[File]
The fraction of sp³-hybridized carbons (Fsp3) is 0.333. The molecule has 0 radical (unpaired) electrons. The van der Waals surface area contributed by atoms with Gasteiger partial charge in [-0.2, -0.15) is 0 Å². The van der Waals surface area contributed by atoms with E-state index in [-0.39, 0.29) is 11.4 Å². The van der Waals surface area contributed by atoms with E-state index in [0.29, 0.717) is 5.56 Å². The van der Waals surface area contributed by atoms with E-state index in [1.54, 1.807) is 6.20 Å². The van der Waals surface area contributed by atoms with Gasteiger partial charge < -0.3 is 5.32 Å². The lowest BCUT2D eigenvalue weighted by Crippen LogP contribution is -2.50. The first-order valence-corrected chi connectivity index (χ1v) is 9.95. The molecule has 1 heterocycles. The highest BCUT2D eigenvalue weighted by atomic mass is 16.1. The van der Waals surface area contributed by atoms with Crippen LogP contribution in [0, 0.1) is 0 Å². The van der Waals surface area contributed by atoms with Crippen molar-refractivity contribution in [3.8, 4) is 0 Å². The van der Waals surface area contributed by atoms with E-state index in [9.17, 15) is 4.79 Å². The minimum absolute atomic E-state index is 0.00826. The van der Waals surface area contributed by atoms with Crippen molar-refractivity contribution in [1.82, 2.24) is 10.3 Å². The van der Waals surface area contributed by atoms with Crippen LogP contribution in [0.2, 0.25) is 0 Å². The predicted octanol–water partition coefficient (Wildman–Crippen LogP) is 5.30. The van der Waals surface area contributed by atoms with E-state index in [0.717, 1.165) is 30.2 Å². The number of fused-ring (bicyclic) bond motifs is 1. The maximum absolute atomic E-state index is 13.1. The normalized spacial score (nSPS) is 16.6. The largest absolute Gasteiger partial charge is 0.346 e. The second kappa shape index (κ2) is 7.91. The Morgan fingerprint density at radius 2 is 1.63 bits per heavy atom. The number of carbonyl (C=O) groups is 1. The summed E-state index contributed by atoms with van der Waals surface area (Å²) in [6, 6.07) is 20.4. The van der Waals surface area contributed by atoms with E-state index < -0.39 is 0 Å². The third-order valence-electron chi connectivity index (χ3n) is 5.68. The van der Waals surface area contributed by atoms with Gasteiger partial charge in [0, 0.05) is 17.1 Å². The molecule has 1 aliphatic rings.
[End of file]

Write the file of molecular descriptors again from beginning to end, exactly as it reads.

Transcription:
The fraction of sp³-hybridized carbons (Fsp3) is 0.333. The molecule has 0 radical (unpaired) electrons. The van der Waals surface area contributed by atoms with Gasteiger partial charge in [-0.2, -0.15) is 0 Å². The van der Waals surface area contributed by atoms with E-state index in [-0.39, 0.29) is 11.4 Å². The van der Waals surface area contributed by atoms with E-state index in [0.29, 0.717) is 5.56 Å². The van der Waals surface area contributed by atoms with E-state index in [1.54, 1.807) is 6.20 Å². The van der Waals surface area contributed by atoms with Gasteiger partial charge < -0.3 is 5.32 Å². The lowest BCUT2D eigenvalue weighted by Crippen LogP contribution is -2.50. The first-order valence-corrected chi connectivity index (χ1v) is 9.95. The molecule has 1 heterocycles. The highest BCUT2D eigenvalue weighted by atomic mass is 16.1. The van der Waals surface area contributed by atoms with Crippen LogP contribution in [0, 0.1) is 0 Å². The van der Waals surface area contributed by atoms with Crippen molar-refractivity contribution in [3.8, 4) is 0 Å². The van der Waals surface area contributed by atoms with E-state index in [9.17, 15) is 4.79 Å². The minimum absolute atomic E-state index is 0.00826. The van der Waals surface area contributed by atoms with Crippen molar-refractivity contribution in [1.82, 2.24) is 10.3 Å². The van der Waals surface area contributed by atoms with Crippen LogP contribution in [0.2, 0.25) is 0 Å². The predicted octanol–water partition coefficient (Wildman–Crippen LogP) is 5.30. The van der Waals surface area contributed by atoms with E-state index in [0.717, 1.165) is 30.2 Å². The number of fused-ring (bicyclic) bond motifs is 1. The maximum absolute atomic E-state index is 13.1. The normalized spacial score (nSPS) is 16.6. The largest absolute Gasteiger partial charge is 0.346 e. The second kappa shape index (κ2) is 7.91. The Morgan fingerprint density at radius 2 is 1.63 bits per heavy atom. The number of carbonyl (C=O) groups is 1. The summed E-state index contributed by atoms with van der Waals surface area (Å²) in [6, 6.07) is 20.4. The van der Waals surface area contributed by atoms with E-state index < -0.39 is 0 Å². The third-order valence-electron chi connectivity index (χ3n) is 5.68. The van der Waals surface area contributed by atoms with Gasteiger partial charge in [0, 0.05) is 17.1 Å². The molecule has 1 aliphatic rings.